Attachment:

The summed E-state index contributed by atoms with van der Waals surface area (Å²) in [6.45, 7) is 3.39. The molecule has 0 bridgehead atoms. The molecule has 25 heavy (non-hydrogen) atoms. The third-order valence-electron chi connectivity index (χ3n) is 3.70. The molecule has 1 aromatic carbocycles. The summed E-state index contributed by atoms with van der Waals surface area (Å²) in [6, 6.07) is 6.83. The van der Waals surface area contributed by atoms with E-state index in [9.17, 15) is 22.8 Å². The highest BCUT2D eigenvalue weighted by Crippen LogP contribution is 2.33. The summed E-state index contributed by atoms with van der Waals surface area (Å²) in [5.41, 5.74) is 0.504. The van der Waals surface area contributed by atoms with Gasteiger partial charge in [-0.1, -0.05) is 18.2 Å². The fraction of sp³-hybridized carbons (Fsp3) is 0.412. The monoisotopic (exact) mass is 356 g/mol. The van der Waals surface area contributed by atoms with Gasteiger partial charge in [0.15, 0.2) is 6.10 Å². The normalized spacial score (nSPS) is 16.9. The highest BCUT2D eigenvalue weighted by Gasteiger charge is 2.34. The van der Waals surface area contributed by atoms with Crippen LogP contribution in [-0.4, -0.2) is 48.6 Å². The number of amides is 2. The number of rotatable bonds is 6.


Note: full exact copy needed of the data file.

The summed E-state index contributed by atoms with van der Waals surface area (Å²) in [6.45, 7) is 3.39. The molecule has 0 bridgehead atoms. The molecule has 25 heavy (non-hydrogen) atoms. The third-order valence-electron chi connectivity index (χ3n) is 3.70. The molecule has 1 aromatic carbocycles. The summed E-state index contributed by atoms with van der Waals surface area (Å²) in [6, 6.07) is 6.83. The van der Waals surface area contributed by atoms with E-state index in [9.17, 15) is 22.8 Å². The highest BCUT2D eigenvalue weighted by Crippen LogP contribution is 2.33. The summed E-state index contributed by atoms with van der Waals surface area (Å²) in [5.41, 5.74) is 0.504. The van der Waals surface area contributed by atoms with Gasteiger partial charge in [-0.1, -0.05) is 18.2 Å². The fraction of sp³-hybridized carbons (Fsp3) is 0.412. The monoisotopic (exact) mass is 356 g/mol. The van der Waals surface area contributed by atoms with Gasteiger partial charge in [0.15, 0.2) is 6.10 Å². The normalized spacial score (nSPS) is 16.9. The highest BCUT2D eigenvalue weighted by Gasteiger charge is 2.34. The van der Waals surface area contributed by atoms with Crippen LogP contribution in [-0.4, -0.2) is 48.6 Å². The number of amides is 2. The number of rotatable bonds is 6.